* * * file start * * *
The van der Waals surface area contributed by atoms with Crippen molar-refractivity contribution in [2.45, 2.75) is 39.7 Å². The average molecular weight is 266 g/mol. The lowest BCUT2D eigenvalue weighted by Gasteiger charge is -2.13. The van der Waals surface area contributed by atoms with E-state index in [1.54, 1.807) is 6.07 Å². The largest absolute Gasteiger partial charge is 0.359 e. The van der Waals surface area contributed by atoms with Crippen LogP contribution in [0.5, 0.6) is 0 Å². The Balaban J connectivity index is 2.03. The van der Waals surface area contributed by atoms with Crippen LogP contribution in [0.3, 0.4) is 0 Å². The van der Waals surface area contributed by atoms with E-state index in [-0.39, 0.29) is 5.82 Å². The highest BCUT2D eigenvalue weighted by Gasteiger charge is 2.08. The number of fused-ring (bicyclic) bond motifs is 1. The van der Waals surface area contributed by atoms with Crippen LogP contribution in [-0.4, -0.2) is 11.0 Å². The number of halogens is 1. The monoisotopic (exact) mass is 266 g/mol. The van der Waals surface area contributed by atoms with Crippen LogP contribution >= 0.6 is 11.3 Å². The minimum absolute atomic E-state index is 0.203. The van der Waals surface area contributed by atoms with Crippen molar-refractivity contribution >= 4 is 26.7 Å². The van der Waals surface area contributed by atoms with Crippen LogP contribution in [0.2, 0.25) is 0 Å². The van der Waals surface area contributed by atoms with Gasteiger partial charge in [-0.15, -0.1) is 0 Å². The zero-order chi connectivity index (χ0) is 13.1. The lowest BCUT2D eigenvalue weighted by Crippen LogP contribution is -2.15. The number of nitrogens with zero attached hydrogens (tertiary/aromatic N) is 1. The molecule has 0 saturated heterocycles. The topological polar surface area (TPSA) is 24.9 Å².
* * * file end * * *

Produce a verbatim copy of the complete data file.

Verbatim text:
The van der Waals surface area contributed by atoms with Crippen molar-refractivity contribution in [2.45, 2.75) is 39.7 Å². The average molecular weight is 266 g/mol. The lowest BCUT2D eigenvalue weighted by Gasteiger charge is -2.13. The van der Waals surface area contributed by atoms with E-state index in [1.54, 1.807) is 6.07 Å². The largest absolute Gasteiger partial charge is 0.359 e. The van der Waals surface area contributed by atoms with Crippen LogP contribution in [0.5, 0.6) is 0 Å². The Balaban J connectivity index is 2.03. The van der Waals surface area contributed by atoms with Crippen LogP contribution in [0.3, 0.4) is 0 Å². The van der Waals surface area contributed by atoms with E-state index in [-0.39, 0.29) is 5.82 Å². The highest BCUT2D eigenvalue weighted by Gasteiger charge is 2.08. The number of fused-ring (bicyclic) bond motifs is 1. The van der Waals surface area contributed by atoms with Crippen LogP contribution in [-0.4, -0.2) is 11.0 Å². The number of halogens is 1. The monoisotopic (exact) mass is 266 g/mol. The van der Waals surface area contributed by atoms with Crippen LogP contribution >= 0.6 is 11.3 Å². The minimum absolute atomic E-state index is 0.203. The van der Waals surface area contributed by atoms with Crippen molar-refractivity contribution >= 4 is 26.7 Å². The van der Waals surface area contributed by atoms with Crippen LogP contribution in [0.2, 0.25) is 0 Å². The van der Waals surface area contributed by atoms with Gasteiger partial charge in [-0.15, -0.1) is 0 Å². The zero-order chi connectivity index (χ0) is 13.1. The lowest BCUT2D eigenvalue weighted by Crippen LogP contribution is -2.15. The number of nitrogens with zero attached hydrogens (tertiary/aromatic N) is 1. The molecule has 0 saturated heterocycles. The topological polar surface area (TPSA) is 24.9 Å².